The army's statement meant that protesters throughout the country did not have to fear any violent respression of the protests on this day on which the 'march of a million' was to take place. And out they came. At Tahrir Square, where many people stayed during the night anyway - some even with tents on the grass of the central circle - thousands and thousands gathered around midday in yet unprecedented numbers. Around 13.30 o'clock Egyptian time the number of one million might well have been reached. Some hours later it was estimated that it was closer to two million. The protesters' plan was to march from the square all the way to the presidential palace in Heliopolis in the north of Cairo, even though it is known that Mubarak himself is in Sharm al-Sheikh at present. However, it looked like this idea had to be abandoned as the army was blocking all roads around Tahrir. Also there were reports that the roads around the palace were blocked by army checkpoints.
Yesterday, the regime had prepared itself for the worst by again closing down the internet and blocking most of the communication lines. Also train services were suspended in order to make it impossible for protesters to reach Cairo. The army was blocking roads leading into the capital. Egyptair halted all its domestic flights and even its traffic to and from Egypt. It was not making much of a difference. As protesters jokingly remarked: in Cairo alone live already some 20 million people.
Apart from the demonstration in Cairo huge demonstrations took also place elsewhere. In Alexandria the number of protesters was estimated at at least 500.000 but possibly also a million. In Mansoura, Suez and Mahalla el-Kubra the crowds were estimated to number no less than 250.000, while big demonstrations took place also in Ismailiyya, Damietta, Damanhour, Tanta and El Arish. It was guessed, by Al Jazeera somewhere during the afternoon, that probably some 8 million Egyptians, or 10% of the whole population, were out in the streets.
Blogger Hossam Hamalawy (3arabawy) made this picture of relaxing protesters. The sign reads: No to Mubarak.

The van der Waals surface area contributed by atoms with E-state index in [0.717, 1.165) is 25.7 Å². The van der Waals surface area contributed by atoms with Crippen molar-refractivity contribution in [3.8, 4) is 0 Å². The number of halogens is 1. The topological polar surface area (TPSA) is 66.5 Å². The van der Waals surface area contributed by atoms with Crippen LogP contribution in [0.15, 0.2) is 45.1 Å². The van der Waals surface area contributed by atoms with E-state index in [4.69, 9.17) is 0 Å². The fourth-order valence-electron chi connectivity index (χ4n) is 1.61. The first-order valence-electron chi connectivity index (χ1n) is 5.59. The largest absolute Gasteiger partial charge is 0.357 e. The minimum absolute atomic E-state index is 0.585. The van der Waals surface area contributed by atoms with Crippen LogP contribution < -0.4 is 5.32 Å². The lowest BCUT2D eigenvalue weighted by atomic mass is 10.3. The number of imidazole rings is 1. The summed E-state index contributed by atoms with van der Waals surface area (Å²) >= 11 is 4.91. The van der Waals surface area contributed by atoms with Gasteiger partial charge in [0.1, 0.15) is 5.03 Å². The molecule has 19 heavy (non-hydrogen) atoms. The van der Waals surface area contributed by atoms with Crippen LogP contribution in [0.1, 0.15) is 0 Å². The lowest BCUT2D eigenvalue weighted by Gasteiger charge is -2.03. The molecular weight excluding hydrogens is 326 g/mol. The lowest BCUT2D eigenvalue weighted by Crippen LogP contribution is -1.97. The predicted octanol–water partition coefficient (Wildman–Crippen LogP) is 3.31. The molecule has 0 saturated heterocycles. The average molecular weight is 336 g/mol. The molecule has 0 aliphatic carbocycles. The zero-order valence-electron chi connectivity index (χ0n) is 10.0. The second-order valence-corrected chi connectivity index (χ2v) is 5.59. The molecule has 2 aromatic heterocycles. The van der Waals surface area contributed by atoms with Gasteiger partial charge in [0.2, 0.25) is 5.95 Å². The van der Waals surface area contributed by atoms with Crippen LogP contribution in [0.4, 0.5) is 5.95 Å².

On Monday finally Mubarak's new government was sworn in. No big surprises there. The hated Interior minister Habib al-Adly was replaced by the former head of the Prison Authority, police general Mahmoud Wagdy, whose reputation is not much better than Adly's. Field marshall Tantawi retained his post at Defense, Abul Gheith remained Foreign minister. Several others, like the minister for economic affairs in the former cabinet, Youssef Boutros Ghali, seem to have declined the offer to return.
The new Vice President Omar Suleiman tried to make overtures towards the opposition. In a tv appearance he promised to hold talks with the whole opposition about a broad range of affairs. Also he promised to hold new elections in governorates where the results of the last elections had been contested. The opposition was not impressed. The united opposition, including the Muslim Brotherhood, ElBaradei's Movement for Change, Ayman Nouyr's Ghad Party, the Wafd and others, on Tuesday said in a stement that it refuses a dialogue with Mubarak. A peaceful transfer of power could be discussed, however, after the president steps down. Next a coalition government will be formed. The president of Egypt's Supreme Court could take over the presidency in an interim period. Political bodies like the parliament would have to be reelected through new elections and the constitution should be rewritten.
Meanwhile, not too many people seem to believe that Mubarak will leave very soon. As a journalist of the leftist opposition newspaper Al-Ahali said on Al-Jazeera English: 'He does not seem to be able to see himself in a position that he is out of Egypt'. And my old friend, former ambassador to Yemen Amin Yousry, who also belongs to the left, over the phone: 'Yes, he will leave. But it will take time.'